Fathi Othman Terbil is a Libyan lawyer, the son of an ice cream maker, and among Time magazine’s top 100 influential people of 2011. His last arrest, in 2011, sparked a revolution. It was the fifth time he had been imprisoned since 1991, the longest incarceration lasting almost three years. In 2009, he co-founded The Association for the Martyrs of the Abu Salim Massacre, having himself lost his brother in it.
“My brother Ismail became an Islamist while studying to become an aero engineer. He became quite fundamentalist and left university. Islamism in the 1980s wasn’t political. People gathered as the result of a lack of culture and arts. Ismail wasn’t intellectual enough to be a political Islamist. If you see Islamic schools now, he would have been in kindergarten.”
The first time Terbil knew of Islamists using violence in Libya was in August 1986 when they killed the infamous Ahmad Misbaah Werfeli, a member of Gaddafi’s revolutionary committee and much-despised figure. Nine Libyans were executed in February 1987 as a result and the executions were aired lived on tv. The six civilians were hanged in the same sports stadium in which Sadiq Shwehdy was hanged three years earlier and the three military men where shot by firing squad.
“Files found after the 2011 revolution show that between 1988 and 1995, six thousand men were imprisoned. Ismail was arrested at home on 18 January 1989.” Terbil was seventeen years old at the time. His older brother, Faraj, was an officer in the foreign intelligence unit. He was arrested one day prior because he hadn’t ever given information about the activities of Ismail. “Faraj was not considered high risk though, so was in the level C security ward at Abu Salim and escaped the massacre.”
1,270 inmates were killed during the Abu Salim prison massacre on 29 June 1996. While Faraj was spared, Ismail was among those killed. As were Terbil’s brother-in-law and cousin.
Terbil first started hearing rumours about the massacre a few months later. When he himself was imprisoned in Abu Salim in 1998, an inmate who had previously been a prison guard sought out information for him. “He told me that God willing Faraj would be released with me but told me not to ask about the others. I understood then that they must have been among those killed.”
That was not the first nor the last time Terbil was imprisoned. His first experience was in the summer of 1991, only weeks before the anniversary of Gaddafi’s coup. “They would round up people with ties to any security related concerns for fear that they might jeopardise the various celebratory events held around 1 September.” Terbil was released two months later. “When I asked why I had been imprisoned, they responded by asking me if I wanted to return. I was imprisoned again in 1995, also for two months.”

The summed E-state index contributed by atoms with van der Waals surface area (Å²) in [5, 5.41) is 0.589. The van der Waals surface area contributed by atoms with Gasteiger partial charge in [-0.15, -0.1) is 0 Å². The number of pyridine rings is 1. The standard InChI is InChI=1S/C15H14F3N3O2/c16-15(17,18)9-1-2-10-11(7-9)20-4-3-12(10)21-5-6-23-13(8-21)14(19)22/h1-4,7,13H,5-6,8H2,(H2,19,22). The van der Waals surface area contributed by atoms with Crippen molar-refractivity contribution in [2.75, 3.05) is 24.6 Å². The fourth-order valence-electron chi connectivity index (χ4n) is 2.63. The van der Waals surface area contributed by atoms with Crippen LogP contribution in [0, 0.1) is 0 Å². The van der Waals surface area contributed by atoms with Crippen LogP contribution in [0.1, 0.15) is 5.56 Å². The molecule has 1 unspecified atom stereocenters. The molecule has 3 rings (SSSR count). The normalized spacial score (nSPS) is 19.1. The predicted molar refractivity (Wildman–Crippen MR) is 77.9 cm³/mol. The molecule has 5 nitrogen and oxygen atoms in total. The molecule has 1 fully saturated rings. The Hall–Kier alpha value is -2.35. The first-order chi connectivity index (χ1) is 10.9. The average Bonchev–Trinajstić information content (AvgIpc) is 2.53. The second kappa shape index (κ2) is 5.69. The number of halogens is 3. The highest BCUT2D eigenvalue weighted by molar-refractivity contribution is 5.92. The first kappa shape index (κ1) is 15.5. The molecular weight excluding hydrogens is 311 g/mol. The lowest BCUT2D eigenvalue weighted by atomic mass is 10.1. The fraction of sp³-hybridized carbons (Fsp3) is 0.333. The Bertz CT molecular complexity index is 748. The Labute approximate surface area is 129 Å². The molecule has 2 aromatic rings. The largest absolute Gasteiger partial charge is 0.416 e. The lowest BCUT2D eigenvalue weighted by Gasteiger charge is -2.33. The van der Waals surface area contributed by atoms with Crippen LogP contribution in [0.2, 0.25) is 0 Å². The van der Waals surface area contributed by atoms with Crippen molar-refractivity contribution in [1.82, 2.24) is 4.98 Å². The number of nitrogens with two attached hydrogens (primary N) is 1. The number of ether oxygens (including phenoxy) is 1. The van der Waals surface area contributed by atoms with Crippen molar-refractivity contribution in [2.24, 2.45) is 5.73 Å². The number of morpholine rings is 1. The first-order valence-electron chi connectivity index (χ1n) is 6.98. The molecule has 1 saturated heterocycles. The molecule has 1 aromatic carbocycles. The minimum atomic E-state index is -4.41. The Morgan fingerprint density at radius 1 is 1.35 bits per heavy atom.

His worst experience was during the six months he spent in Ain Zara prison in 1998 before being transferred to Abu Salim. “They used to call Abu Salim the fridge. You’d be left alone there. Yes, there was cold and hunger and death from illness, but they wouldn’t torture you like they would in Ain Zara. There, we would hear non-stop screaming.”
During his time there, Terbil was tortured in different ways. “They would tie my hands together behind my back and hang me over the door like a coat, the door between my arms and my back. I would move with the movement of the door, and my arms would lose blood flow to the extent that they couldn’t function once they eventually let me down.”
His cellmate was often dropped back at the cell using a wheelbarrow after a particularly bad torture session. “He wasn’t even the person they were after. They were looking for his brother, but since they couldn’t find his brother, they tortured him instead.”
There was a man at the prison known as ‘Wahshee’ [monster] who had big biceps and was specialised in whipping. “I was tied to a bed which moved round in a half-circle. He whipped me and stripped off my clothes. I saw bloodstains on a glass bottle and they would threaten to make me sit on it like they had done with the men before me. They threatened to bring my sisters in and let the guards do whatever they liked to them.”
Not once, during any of his imprisonments or the plethora of times he was taken to various intelligence offices for questioning, did Terbil see a lawyer, judge or courtroom. He was never officially accused of anything, nor put on trial.
“All of this affected my ability to complete my studies. I only graduated in 2006, after which I worked at a law firm. That didn’t last long either. In 2009, as a result of the unwanted attention I was getting because of running the organisation I had to leave the firm.”
The organisation and the protests it organised in support of the families of the victims of the Abu Salim massacre made Terbil a well-known figure in Benghazi. His last arrest on 15 February 2011 invited a protest of hundreds outside the city’s courthouse, which swelled to thousands and ultimately the demise of the regime that had for decades hounded and tortured Terbil, his family and many like them across the country.
This interview was recorded
at former prison of the interior ministry, Benghazi
on 11 April, 2013
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